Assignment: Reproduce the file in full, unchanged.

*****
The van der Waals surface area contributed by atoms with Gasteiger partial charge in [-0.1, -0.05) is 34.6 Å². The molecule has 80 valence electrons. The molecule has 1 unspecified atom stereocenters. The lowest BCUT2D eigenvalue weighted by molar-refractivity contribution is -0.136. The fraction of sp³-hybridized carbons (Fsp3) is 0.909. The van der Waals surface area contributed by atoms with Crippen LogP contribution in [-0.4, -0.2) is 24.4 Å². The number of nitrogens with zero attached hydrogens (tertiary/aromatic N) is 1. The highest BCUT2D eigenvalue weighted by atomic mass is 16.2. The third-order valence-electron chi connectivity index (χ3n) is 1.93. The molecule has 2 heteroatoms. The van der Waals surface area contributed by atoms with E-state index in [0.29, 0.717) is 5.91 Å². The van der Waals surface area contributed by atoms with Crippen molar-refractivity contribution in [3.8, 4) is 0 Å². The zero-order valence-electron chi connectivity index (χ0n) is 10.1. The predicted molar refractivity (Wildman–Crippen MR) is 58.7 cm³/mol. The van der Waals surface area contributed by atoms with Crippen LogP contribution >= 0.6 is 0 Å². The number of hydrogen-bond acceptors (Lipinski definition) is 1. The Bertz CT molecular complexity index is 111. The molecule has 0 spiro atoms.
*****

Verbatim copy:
The van der Waals surface area contributed by atoms with Gasteiger partial charge in [-0.1, -0.05) is 34.6 Å². The molecule has 80 valence electrons. The molecule has 1 unspecified atom stereocenters. The lowest BCUT2D eigenvalue weighted by molar-refractivity contribution is -0.136. The fraction of sp³-hybridized carbons (Fsp3) is 0.909. The van der Waals surface area contributed by atoms with Crippen LogP contribution in [-0.4, -0.2) is 24.4 Å². The number of nitrogens with zero attached hydrogens (tertiary/aromatic N) is 1. The highest BCUT2D eigenvalue weighted by atomic mass is 16.2. The third-order valence-electron chi connectivity index (χ3n) is 1.93. The molecule has 2 heteroatoms. The van der Waals surface area contributed by atoms with E-state index in [0.29, 0.717) is 5.91 Å². The van der Waals surface area contributed by atoms with Crippen molar-refractivity contribution in [3.8, 4) is 0 Å². The zero-order valence-electron chi connectivity index (χ0n) is 10.1. The predicted molar refractivity (Wildman–Crippen MR) is 58.7 cm³/mol. The van der Waals surface area contributed by atoms with Crippen LogP contribution >= 0.6 is 0 Å². The number of hydrogen-bond acceptors (Lipinski definition) is 1. The Bertz CT molecular complexity index is 111. The molecule has 0 spiro atoms.